Phil also did master of ceremonies duties for the second half of our meeting. He introduced eleven performers using classic one-liners from Robert Orben, Sid Lorraine, Jimmy Muir and Terry Seabrooke.

 And then it was time for the magic presentations, usually submitted by only a choice few, but this month we had ten performers showing their “chops”. Phil Schwartz was MC with his new/old one- liners, many of which still gain laughs along with a few groans. Ventriloquist Jackie Manna was up first showing a few of her newest additions created by artist and magic engineer, Chance Wolf. Jackie introduced her magician-puppet, “Marvelo” and had fun with her “skunky”. Bev Bergeron performed his sponge ball routine ending with his wonderful impromptu vanishing glass (while standing) with two spectators on his sides!

Nick Coomis, from his weekly performances at Sleuth’s Mystery Theatre, showed the group his Linking Rings-to music with some beautiful moves. Mark Fitzgerald performed a slick card spelling revelation. Greg Solomon commanded his little balloon mouse to jump through a hoop of sharp daggers in meeting his fate, only to be miraculously resurrected appearing in a paper bag. Josh Arroyo performed a very nice routine with acrobatic cards…very smooth.

Tom Parkin must be an inventor in coming up with a digital/video of finding a card, on screen. Dan Stapleton performed the world’s fastest card trick that lasted three minutes. It actually took two seconds but nearly three minutes to get there. Terry Ward is a true professional and cracks up every audience, this time with a fun card trick revelation with the help of a magnifying glass. Really fun. Michael Madsen, from The Great Magic Hall, was very entertaining with his three card trick that contained large holes, looking absolutely impossible. Closing the show was the star of the recent Penn & Teller television show, Jimmy Ichihana, who again, amazed us all with his amazing skills with a deck of cards. Jimmy is truly an up-and-coming star of magic.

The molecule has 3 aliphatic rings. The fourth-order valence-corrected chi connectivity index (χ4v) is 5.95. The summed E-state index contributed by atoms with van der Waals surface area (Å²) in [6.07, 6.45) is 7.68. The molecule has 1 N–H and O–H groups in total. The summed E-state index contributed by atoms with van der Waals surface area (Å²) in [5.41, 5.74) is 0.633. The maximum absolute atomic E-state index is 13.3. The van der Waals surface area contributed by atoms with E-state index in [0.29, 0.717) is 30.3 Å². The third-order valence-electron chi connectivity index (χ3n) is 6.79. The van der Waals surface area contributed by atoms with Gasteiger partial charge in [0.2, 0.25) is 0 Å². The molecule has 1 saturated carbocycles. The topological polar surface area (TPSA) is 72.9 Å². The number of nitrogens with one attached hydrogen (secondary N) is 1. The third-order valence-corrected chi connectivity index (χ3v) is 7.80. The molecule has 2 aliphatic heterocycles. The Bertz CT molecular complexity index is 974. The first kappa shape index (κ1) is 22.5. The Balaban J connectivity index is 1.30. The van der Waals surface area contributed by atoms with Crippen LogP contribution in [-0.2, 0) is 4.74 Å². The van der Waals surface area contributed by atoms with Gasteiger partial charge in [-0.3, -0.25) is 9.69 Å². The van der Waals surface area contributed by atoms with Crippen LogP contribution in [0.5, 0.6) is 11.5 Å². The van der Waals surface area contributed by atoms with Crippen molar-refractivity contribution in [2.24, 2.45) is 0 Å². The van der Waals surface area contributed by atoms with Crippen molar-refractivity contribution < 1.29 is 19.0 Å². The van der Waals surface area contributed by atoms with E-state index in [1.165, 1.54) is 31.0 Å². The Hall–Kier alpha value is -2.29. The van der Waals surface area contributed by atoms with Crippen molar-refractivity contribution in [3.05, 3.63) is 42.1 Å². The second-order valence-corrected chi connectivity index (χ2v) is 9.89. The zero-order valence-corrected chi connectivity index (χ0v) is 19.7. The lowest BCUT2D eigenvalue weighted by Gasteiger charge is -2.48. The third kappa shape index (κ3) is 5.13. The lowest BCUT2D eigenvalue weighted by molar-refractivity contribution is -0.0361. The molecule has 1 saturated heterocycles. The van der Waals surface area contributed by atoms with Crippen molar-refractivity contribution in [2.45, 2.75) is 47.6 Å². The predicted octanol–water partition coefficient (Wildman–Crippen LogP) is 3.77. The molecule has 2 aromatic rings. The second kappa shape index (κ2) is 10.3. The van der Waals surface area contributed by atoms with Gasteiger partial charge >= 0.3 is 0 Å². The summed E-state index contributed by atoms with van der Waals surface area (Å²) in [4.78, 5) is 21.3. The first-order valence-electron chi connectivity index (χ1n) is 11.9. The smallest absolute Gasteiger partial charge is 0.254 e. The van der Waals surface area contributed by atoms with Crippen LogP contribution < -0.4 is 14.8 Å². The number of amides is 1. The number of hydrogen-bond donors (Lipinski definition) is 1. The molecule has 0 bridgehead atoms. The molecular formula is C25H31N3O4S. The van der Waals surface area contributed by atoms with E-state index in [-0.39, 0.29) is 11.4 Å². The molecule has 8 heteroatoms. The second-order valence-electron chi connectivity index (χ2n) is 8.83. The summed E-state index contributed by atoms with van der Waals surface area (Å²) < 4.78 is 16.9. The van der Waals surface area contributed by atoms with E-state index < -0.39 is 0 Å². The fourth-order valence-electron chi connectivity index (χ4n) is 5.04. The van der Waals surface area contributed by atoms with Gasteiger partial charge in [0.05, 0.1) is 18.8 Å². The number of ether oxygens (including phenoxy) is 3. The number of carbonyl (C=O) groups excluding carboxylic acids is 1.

Report by -Dan Stapleton (Secretary Dennis Phillips was away on a family trip to Virginia)






Dennis Deliberations … Ring # 170

“The Bev Bergeron Ring”

August 2017

 “Hypotheses non fingo “

-Issac Newton-

Massive internet exposure continues and it is good that most lay people do not care:

(I am just reporting the facts and offer no reasoning other than that we live in a “Post-Modern Magic Era”)

It really is the end of the classic style illusion show of the  Modern Magic era.

The end was brought about by several factors:

*The Internet and instant ubiquitous secrets ,as well as unlimited handheld amusement and shorter attention spans.

*The Mega destination resort where the audience moves and the complex show stays. These killed the smaller amusement attractions.

*The economic and social collapse of small towns and rural areas along with the dissolution of “community” which destroyed the marketing base.

*Competitive Capitalism without regard for local culture and art. Also seen in the end of local non-news TV programming and local radio.